The word "gender" appears 57 times in the 310 pages of the agreement signed in Havana and endorsed by the Congress and the Colombian Constitutional Court. It was one of the propositions most defended by the FARC during the negotiation. Guerrilleras and feminists: FARC-EP women played a key role on the road to peace. A chronicler was in the jungle with them and tells their stories:
None of them wanted to have children while the armed conflict lasted. But the Peace Accord, which began to emerge five years ago, changed the landscape: pregnancies multiplied at the rhythm of progress the pace of negotiation, which led to a document [the Peace Agreement] traversed by the gender perspective. That guiding principle acted as a revulsive to the right wing of Colombian society and strained the debate at depth among the members of the guerrilla.
"Here [in the FARC-EP], people take care of animals. We cannot have children because of our condition [as combatants] and for that reason many take a lot of care of animals. Some dogs have their little pet beds built right by the beds of combatants" says Laura Villa, who is 36 years old and is one of the women who became pregnant when she began to glimpse the possibility of peace. Her daughter, Laura Sarita, is five months old and clings on her mother’s breasts eagerly while she is sitting in a plastic chair at the guerrilla camp in the northern province of Santander near the border with Venezuela where the region's troops are grouped for their reincorporation to civilian life.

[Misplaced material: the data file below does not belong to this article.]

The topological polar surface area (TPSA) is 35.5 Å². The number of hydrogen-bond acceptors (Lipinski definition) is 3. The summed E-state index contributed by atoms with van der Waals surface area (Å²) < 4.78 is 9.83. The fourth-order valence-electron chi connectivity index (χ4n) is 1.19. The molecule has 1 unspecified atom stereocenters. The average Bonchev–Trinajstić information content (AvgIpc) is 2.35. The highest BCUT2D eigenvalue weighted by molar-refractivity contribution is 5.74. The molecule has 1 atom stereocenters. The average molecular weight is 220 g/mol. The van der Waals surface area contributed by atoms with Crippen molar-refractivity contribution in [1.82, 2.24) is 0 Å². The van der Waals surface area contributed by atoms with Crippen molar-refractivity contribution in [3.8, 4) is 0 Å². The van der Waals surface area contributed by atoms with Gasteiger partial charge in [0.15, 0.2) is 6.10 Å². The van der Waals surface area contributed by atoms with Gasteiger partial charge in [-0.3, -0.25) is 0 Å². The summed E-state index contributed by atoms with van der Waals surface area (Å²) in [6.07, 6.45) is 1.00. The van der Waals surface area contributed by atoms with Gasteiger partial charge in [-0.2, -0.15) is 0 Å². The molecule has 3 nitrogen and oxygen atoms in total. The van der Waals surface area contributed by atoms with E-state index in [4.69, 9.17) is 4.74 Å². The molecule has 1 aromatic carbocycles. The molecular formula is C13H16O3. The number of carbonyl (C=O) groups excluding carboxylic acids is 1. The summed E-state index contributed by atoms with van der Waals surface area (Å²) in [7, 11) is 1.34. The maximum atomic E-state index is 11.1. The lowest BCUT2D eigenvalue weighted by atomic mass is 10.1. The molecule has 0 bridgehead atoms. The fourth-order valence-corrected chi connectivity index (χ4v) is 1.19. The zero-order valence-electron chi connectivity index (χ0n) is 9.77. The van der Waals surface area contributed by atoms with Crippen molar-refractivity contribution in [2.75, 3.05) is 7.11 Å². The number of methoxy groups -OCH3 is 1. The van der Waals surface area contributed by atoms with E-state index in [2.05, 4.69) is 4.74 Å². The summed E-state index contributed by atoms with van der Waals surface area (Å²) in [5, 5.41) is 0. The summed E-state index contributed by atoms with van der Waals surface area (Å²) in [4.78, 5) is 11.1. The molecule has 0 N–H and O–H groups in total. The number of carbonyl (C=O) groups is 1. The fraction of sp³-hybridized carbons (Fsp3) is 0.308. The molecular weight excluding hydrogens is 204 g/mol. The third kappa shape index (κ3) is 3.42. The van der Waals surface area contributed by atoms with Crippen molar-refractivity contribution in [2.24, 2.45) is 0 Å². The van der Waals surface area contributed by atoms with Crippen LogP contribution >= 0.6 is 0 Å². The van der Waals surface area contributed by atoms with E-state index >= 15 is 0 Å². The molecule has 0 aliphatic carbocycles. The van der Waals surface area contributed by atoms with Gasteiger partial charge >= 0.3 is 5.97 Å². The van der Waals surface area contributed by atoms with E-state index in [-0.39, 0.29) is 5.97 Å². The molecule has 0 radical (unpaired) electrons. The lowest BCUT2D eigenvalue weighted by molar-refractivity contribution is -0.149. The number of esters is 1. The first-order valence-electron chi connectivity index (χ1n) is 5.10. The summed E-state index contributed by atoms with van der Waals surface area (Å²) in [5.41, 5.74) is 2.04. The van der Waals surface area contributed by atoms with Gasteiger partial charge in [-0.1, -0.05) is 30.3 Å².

Laura had not sought her pregnancy. She was very careful about her birth control but something failed with her contraceptives and decided to have it. "The obstacle to having children was not the organization but the confrontation. And I did not want to have children because I believe that children should be raised by parents. I saw many children raised by grandparents or other relatives and that generated a kind of hatred from the children against their parents because they felt abandoned" she explains while something changes in her tone.
Among the many laws that have FARC internally have, there is the one that establishes birth control: contraceptives are as important as weapons and provision of coffee, which they call "tinto". None of that can be missing. But when women become pregnant they have two options: aborting or continuing the pregnancy and raising the child to six months and then leave the child with a relative that is not a combatant. "War is not an easy thing. We saw children used as decoys to capture their parents" she says as her voice becomes cloudy again.
End of part 1